O’KEEFE: I think it's overreach, but it may well be cutting through. But you can't be calling the presumptive or alternate Prime Minister of Australia a traitor without any evidence. The circus that carried on in Parliament last week when the Prime Minister was calling Richard Marles The Manchurian Candidate, like, please. If he if he is now a puppet of the Chinese government, well, show us some evidence and kick the bloke out or throw him in jail. But there is no evidence. It's just rhetoric and it's super, super unhelpful. And we heard from the head of ASIO, we've heard from the former leader of ASIO as well, saying that this kind of staff does nothing for our national security interests here in Australia, and that should be first and foremost our concern, rather than just throwing mud at people. I think Scott Morrison has done a really good job in standing up to China. Nobody else did. Kevin Rudd certainly didn't. He was, you know, best mates with President Xi. Scott Morrison has at least had a go at it. But to start to be blasting your political opponents as traitors, I think, was overreach in the extreme.
SHORTEN: Oh, listen, I think that the Chinese look at Scott Morrison and they see that character out of The Simpsons, Sideshow Bob. I mean, the bloke's just running around, you know, here, there, and everywhere just, you know, making up stuff. I mean, if you're a country who has got negative, the government and other countries have got a negative view of Australia and planning not great things and you want to see who's fronting up as captain of the other team, they see Scott Morrison, Scott Morrison is making stuff up. This guy is making up as he goes along on some of the accusations he makes against Labor. I mean, the Liberals have been in for nine years and they only just sorted out the submarines. When I was Opposition Leader, the Liberals were rushing towards an extradition treaty with China, and we had to say stop. So, I don't buy all this rhetoric that Morrison says that somehow, he loves Australia more than anyone else in politics. We all love our country. We all want to see our Defence Force as well equipped. We all want to make sure that our national interests are promoted. But I, for one, get sick and tired of this bloke saying somehow, he is super patriot, and you know, he's better than everyone else. That's not the way this country functions. We all love our country here. He should focus on the day job rather than name calling,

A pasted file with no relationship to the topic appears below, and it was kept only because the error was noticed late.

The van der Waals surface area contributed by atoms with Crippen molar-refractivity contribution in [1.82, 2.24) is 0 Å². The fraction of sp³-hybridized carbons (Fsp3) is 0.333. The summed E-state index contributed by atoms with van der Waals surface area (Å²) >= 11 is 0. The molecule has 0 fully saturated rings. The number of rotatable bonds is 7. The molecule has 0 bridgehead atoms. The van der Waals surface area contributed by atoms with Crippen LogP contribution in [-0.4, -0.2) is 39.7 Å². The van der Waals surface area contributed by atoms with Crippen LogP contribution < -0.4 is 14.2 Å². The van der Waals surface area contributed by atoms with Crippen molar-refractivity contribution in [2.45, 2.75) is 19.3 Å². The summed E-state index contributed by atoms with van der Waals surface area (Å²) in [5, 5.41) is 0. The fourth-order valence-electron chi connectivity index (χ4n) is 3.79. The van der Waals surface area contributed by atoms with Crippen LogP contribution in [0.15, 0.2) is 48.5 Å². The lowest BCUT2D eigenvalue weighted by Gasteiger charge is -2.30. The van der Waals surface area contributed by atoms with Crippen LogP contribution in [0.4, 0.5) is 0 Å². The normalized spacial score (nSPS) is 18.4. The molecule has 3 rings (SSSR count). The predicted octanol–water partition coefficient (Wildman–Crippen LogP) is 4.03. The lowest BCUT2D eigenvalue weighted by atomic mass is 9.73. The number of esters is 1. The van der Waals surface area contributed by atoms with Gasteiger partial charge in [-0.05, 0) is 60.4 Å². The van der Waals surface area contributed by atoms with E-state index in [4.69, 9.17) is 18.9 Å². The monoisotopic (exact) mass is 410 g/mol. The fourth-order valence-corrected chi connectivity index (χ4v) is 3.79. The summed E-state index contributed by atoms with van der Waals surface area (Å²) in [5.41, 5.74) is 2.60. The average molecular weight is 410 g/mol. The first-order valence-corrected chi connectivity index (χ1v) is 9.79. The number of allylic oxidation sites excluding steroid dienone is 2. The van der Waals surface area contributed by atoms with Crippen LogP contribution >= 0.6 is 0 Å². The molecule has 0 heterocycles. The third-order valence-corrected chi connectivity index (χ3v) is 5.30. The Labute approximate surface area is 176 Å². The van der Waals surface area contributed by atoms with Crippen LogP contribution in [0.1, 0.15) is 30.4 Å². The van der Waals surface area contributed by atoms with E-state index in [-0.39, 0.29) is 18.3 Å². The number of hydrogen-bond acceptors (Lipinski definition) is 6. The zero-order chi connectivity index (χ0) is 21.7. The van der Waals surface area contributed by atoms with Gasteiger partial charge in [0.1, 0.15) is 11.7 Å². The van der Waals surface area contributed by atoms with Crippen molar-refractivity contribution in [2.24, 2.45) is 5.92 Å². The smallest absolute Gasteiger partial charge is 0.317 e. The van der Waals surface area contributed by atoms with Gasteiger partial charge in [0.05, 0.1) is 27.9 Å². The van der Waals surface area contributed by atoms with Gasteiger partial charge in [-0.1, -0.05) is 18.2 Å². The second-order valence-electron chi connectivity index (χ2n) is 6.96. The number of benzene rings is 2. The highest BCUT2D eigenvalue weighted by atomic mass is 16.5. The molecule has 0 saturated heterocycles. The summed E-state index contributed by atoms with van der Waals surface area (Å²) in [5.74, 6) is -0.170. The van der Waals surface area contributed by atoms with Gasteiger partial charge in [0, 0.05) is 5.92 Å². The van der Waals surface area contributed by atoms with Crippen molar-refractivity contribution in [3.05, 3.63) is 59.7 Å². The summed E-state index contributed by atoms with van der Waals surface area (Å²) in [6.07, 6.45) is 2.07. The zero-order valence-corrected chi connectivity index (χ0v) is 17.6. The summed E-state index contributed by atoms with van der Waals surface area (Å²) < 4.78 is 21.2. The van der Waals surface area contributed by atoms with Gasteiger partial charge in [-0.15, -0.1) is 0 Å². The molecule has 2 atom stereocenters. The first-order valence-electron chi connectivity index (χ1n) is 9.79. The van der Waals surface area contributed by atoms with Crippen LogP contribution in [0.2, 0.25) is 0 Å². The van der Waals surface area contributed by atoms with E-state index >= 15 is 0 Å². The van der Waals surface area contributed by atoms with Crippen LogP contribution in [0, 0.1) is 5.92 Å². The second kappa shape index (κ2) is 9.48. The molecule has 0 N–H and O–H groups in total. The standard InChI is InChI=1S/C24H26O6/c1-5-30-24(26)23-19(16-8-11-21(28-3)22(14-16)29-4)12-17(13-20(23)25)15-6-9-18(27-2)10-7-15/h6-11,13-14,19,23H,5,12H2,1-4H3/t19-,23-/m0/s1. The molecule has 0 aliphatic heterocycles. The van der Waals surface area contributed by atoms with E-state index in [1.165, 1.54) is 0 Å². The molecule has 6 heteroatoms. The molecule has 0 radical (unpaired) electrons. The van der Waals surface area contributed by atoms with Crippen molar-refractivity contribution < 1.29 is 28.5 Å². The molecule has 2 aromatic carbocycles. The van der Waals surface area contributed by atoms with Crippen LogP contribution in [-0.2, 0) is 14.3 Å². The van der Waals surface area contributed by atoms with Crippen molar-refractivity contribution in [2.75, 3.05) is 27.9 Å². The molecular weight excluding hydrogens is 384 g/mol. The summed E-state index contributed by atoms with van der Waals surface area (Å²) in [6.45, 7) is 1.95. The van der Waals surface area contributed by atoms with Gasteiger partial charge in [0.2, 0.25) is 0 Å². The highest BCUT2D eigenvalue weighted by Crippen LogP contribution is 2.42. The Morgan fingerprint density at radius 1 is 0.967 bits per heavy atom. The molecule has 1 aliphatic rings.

LANGDON: And we should just all be friends. That's what we're seeing right now.
O’KEEFE: Friends in politics! Get a dog, Ally.
SHORTEN: We don’t have to get carried away with the friendship scenario.
O’KEEFE: We need a houseful of dogs.
SHORTEN: I've got two dogs. I've got two dogs, I’m that keen to have a friend in politics
LANGDON: All right, Bill, Chris, thanks for your time this morning.